Dodgers pitcher Emmet Sheehan has season-ending Tommy John surgery

Mike DiGiovanna, Los Angeles Times on

Published in Baseball

LOS ANGELES — The epidemic of major elbow injuries that has marred baseball for several years revisited the Dodgers this week, the team announcing that 24-year-old right-hander Emmet Sheehan underwent season-ending Tommy John surgery on Wednesday.

Sheehan, who showed promise by going 4-1 with a 4.92 ERA and 64 strikeouts in 60 1/3 innings over 13 games — 11 of them starts — last season, is the first Dodgers pitcher to undergo the ligament-replacement procedure this season, but the team lost starters Dustin May and Tony Gonsolin to the surgery in 2023.

Sheehan, who jumped from Double-A to the big leagues last season, entered spring training as the favorite to win the fifth rotation spot, but he was slowed in Arizona by what the team first called “general body soreness” and later right-shoulder soreness.

Sheehan began a throwing program in April and had extended his long-toss to about 150 feet in early May, but he apparently took a turn for the worse and opted for surgery that will probably sideline him through the All-Star break of 2025.

“There wasn’t a major setback,” manager Dave Roberts said before Thursday night’s game against the Cincinnati Reds. “From what I heard, it just wasn’t responding the way he or we had hoped. And so I think at that point in time, you feel that with the information he was getting that surgery was the right decision.”

The Dodgers received some more encouraging news regarding another of their prized young pitchers Thursday. Bobby Miller, out since April 14 because of shoulder inflammation, came out of Wednesday’s two-inning, live batting-practice session “really well,” Roberts said.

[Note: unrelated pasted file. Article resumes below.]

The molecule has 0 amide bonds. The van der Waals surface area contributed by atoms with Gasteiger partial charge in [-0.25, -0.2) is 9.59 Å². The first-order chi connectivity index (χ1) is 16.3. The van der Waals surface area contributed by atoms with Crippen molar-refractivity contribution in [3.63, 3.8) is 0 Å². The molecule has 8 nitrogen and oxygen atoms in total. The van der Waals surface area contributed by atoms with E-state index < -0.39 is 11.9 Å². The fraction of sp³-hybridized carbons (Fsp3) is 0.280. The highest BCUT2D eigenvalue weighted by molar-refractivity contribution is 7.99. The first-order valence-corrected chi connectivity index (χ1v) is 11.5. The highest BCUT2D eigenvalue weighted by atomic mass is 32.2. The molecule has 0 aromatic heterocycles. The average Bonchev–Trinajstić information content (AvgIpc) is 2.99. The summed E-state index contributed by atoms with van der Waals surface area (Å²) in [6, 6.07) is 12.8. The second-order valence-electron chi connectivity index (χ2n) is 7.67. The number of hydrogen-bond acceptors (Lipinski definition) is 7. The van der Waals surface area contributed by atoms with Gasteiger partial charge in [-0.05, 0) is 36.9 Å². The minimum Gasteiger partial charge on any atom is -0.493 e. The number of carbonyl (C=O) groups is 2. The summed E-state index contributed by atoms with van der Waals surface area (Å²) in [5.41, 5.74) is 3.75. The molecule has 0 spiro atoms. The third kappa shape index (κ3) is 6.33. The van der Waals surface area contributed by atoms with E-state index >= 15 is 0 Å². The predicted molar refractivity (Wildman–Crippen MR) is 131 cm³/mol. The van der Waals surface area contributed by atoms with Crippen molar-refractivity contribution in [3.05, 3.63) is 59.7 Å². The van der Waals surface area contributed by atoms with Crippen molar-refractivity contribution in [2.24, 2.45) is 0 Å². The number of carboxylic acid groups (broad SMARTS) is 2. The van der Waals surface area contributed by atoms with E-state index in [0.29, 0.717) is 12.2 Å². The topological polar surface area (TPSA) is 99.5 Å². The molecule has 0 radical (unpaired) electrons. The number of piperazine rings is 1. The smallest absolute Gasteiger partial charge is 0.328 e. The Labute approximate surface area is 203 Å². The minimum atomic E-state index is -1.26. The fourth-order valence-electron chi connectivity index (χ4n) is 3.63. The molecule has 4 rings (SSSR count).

The right-hander, whose fastball ranged from 93-97 mph, will throw another simulated game or begin a minor league rehab assignment early next week, Roberts said.


Veteran right fielder Jason Heyward is also on the verge of returning from a lower-back injury that has sidelined him since April 3. Heyward played two games for Triple-A Oklahoma City this week and could be activated as soon as Friday. The corresponding move to clear a roster spot for Heyward carries considerable intrigue.

The Dodgers do not seem inclined to cut ties with veteran utility man Chris Taylor, who was in the lineup Thursday night for the first time in nine days but was batting .071 (four for 56) with a .280 on-base-plus-slugging percentage and 28 strikeouts in 25 games. Taylor’s four-year, $60 million contract runs through 2025.

“He’s been working every day on something to kind of work through his mechanics, and I just felt that it’s been quite some time, and I need to get him in there,” Roberts said. “C.T. is on our roster. He’s been very big for me — and us — for many years. I have to keep trying to give him opportunities, and I will continue to do so.”

If Taylor remains with the team, that would leave young outfielders James Outman and Andy Pages as candidates for a demotion to Triple-A.

The right-handed-hitting Pages batted .339 (22 for 65) with a .957 OPS, four homers, five doubles and 12 RBIs in his first 16 games after his April 25 promotion to the big leagues but has cooled considerably since, hitting .114 (4 for 35) with a .343 OPS, 17 strikeouts and four walks in his last 10 games before Thursday.

The left-handed-hitting Outman entered Thursday night with a .151 batting average, .530 OPS, three homers, 10 RBIs and 38 strikeouts in 35 games.

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